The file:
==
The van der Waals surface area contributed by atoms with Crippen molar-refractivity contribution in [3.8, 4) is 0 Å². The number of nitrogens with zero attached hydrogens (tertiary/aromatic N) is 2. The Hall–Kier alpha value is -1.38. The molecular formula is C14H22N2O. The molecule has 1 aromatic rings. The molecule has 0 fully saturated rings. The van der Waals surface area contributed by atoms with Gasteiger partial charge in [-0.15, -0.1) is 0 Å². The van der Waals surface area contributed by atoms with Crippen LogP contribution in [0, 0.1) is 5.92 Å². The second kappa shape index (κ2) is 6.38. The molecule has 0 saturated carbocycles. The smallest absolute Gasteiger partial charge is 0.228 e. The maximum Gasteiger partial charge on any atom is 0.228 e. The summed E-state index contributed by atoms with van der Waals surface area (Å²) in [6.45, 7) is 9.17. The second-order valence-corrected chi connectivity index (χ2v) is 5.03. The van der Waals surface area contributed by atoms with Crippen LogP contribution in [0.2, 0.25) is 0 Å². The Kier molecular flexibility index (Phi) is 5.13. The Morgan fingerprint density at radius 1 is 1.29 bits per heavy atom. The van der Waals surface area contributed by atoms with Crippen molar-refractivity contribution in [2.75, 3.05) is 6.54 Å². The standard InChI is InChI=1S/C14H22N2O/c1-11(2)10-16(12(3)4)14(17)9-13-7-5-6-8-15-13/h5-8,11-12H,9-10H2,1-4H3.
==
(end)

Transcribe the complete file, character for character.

The van der Waals surface area contributed by atoms with Crippen molar-refractivity contribution in [3.8, 4) is 0 Å². The number of nitrogens with zero attached hydrogens (tertiary/aromatic N) is 2. The Hall–Kier alpha value is -1.38. The molecular formula is C14H22N2O. The molecule has 1 aromatic rings. The molecule has 0 fully saturated rings. The van der Waals surface area contributed by atoms with Gasteiger partial charge in [-0.15, -0.1) is 0 Å². The van der Waals surface area contributed by atoms with Crippen LogP contribution in [0, 0.1) is 5.92 Å². The second kappa shape index (κ2) is 6.38. The molecule has 0 saturated carbocycles. The smallest absolute Gasteiger partial charge is 0.228 e. The maximum Gasteiger partial charge on any atom is 0.228 e. The summed E-state index contributed by atoms with van der Waals surface area (Å²) in [6.45, 7) is 9.17. The second-order valence-corrected chi connectivity index (χ2v) is 5.03. The van der Waals surface area contributed by atoms with Crippen LogP contribution in [0.2, 0.25) is 0 Å². The Kier molecular flexibility index (Phi) is 5.13. The Morgan fingerprint density at radius 1 is 1.29 bits per heavy atom. The van der Waals surface area contributed by atoms with Crippen molar-refractivity contribution in [2.75, 3.05) is 6.54 Å². The standard InChI is InChI=1S/C14H22N2O/c1-11(2)10-16(12(3)4)14(17)9-13-7-5-6-8-15-13/h5-8,11-12H,9-10H2,1-4H3.